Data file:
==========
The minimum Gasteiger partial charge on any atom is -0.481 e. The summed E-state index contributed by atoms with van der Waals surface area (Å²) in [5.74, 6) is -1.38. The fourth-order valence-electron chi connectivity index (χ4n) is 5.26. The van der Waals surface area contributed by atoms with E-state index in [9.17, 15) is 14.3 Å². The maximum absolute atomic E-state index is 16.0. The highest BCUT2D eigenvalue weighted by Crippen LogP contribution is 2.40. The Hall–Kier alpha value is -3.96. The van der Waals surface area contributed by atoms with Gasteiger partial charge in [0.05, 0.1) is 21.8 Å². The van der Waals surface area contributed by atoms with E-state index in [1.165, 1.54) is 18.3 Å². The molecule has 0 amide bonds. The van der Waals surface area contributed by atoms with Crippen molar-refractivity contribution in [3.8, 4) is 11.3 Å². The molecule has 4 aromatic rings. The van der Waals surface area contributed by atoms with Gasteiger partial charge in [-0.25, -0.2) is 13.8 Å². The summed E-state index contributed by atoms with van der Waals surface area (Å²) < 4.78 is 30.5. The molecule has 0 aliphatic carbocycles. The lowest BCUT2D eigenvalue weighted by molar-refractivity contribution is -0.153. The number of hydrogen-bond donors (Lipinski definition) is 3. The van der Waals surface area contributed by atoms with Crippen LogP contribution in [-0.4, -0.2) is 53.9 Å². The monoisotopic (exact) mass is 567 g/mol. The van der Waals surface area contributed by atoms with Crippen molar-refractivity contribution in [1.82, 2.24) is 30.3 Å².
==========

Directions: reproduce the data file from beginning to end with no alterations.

The minimum Gasteiger partial charge on any atom is -0.481 e. The summed E-state index contributed by atoms with van der Waals surface area (Å²) in [5.74, 6) is -1.38. The fourth-order valence-electron chi connectivity index (χ4n) is 5.26. The van der Waals surface area contributed by atoms with E-state index in [9.17, 15) is 14.3 Å². The maximum absolute atomic E-state index is 16.0. The highest BCUT2D eigenvalue weighted by Crippen LogP contribution is 2.40. The Hall–Kier alpha value is -3.96. The van der Waals surface area contributed by atoms with Gasteiger partial charge in [0.05, 0.1) is 21.8 Å². The van der Waals surface area contributed by atoms with E-state index in [1.165, 1.54) is 18.3 Å². The molecule has 0 amide bonds. The van der Waals surface area contributed by atoms with Crippen molar-refractivity contribution in [3.8, 4) is 11.3 Å². The molecule has 4 aromatic rings. The van der Waals surface area contributed by atoms with Gasteiger partial charge in [-0.25, -0.2) is 13.8 Å². The summed E-state index contributed by atoms with van der Waals surface area (Å²) < 4.78 is 30.5. The molecule has 0 aliphatic carbocycles. The lowest BCUT2D eigenvalue weighted by molar-refractivity contribution is -0.153. The number of hydrogen-bond donors (Lipinski definition) is 3. The van der Waals surface area contributed by atoms with Crippen LogP contribution in [-0.4, -0.2) is 53.9 Å². The monoisotopic (exact) mass is 567 g/mol. The van der Waals surface area contributed by atoms with Crippen molar-refractivity contribution in [1.82, 2.24) is 30.3 Å².